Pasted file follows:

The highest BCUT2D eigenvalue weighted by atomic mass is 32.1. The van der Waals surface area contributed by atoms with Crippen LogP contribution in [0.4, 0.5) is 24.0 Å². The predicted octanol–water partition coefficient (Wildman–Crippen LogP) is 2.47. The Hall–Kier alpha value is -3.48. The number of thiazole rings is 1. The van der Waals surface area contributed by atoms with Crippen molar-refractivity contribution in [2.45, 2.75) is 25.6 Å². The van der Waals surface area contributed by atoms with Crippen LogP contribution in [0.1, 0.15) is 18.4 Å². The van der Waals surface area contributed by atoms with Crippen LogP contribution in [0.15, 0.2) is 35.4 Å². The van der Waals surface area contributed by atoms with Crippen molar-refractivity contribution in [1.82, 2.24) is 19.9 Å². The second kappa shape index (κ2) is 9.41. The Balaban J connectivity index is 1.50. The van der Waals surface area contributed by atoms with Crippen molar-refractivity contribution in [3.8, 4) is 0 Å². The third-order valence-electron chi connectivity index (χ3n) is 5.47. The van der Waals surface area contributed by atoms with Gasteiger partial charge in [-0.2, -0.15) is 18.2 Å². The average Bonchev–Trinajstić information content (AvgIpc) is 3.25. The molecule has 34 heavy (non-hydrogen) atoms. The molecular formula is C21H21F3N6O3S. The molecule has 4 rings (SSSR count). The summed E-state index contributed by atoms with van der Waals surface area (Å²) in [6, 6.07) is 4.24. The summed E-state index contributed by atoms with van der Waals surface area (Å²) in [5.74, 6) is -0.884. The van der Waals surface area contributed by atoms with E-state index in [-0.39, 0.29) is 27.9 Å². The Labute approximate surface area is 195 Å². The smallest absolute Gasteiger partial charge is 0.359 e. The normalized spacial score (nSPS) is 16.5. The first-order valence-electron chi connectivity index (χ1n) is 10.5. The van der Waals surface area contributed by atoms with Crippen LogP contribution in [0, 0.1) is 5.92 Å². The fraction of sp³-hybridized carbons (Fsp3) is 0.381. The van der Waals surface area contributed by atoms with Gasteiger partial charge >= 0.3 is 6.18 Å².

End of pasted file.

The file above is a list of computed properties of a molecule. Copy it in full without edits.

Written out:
The highest BCUT2D eigenvalue weighted by atomic mass is 32.1. The van der Waals surface area contributed by atoms with Crippen LogP contribution in [0.4, 0.5) is 24.0 Å². The predicted octanol–water partition coefficient (Wildman–Crippen LogP) is 2.47. The Hall–Kier alpha value is -3.48. The number of thiazole rings is 1. The van der Waals surface area contributed by atoms with Crippen molar-refractivity contribution in [2.45, 2.75) is 25.6 Å². The van der Waals surface area contributed by atoms with Crippen LogP contribution in [0.1, 0.15) is 18.4 Å². The van der Waals surface area contributed by atoms with Crippen LogP contribution in [0.15, 0.2) is 35.4 Å². The van der Waals surface area contributed by atoms with Crippen molar-refractivity contribution in [1.82, 2.24) is 19.9 Å². The second kappa shape index (κ2) is 9.41. The Balaban J connectivity index is 1.50. The van der Waals surface area contributed by atoms with Crippen molar-refractivity contribution in [3.8, 4) is 0 Å². The third-order valence-electron chi connectivity index (χ3n) is 5.47. The van der Waals surface area contributed by atoms with Gasteiger partial charge in [-0.2, -0.15) is 18.2 Å². The average Bonchev–Trinajstić information content (AvgIpc) is 3.25. The molecule has 34 heavy (non-hydrogen) atoms. The molecular formula is C21H21F3N6O3S. The molecule has 4 rings (SSSR count). The summed E-state index contributed by atoms with van der Waals surface area (Å²) in [6, 6.07) is 4.24. The summed E-state index contributed by atoms with van der Waals surface area (Å²) in [5.74, 6) is -0.884. The van der Waals surface area contributed by atoms with E-state index in [-0.39, 0.29) is 27.9 Å². The Labute approximate surface area is 195 Å². The smallest absolute Gasteiger partial charge is 0.359 e. The normalized spacial score (nSPS) is 16.5. The first-order valence-electron chi connectivity index (χ1n) is 10.5. The van der Waals surface area contributed by atoms with Crippen LogP contribution in [0, 0.1) is 5.92 Å². The fraction of sp³-hybridized carbons (Fsp3) is 0.381. The van der Waals surface area contributed by atoms with Gasteiger partial charge >= 0.3 is 6.18 Å².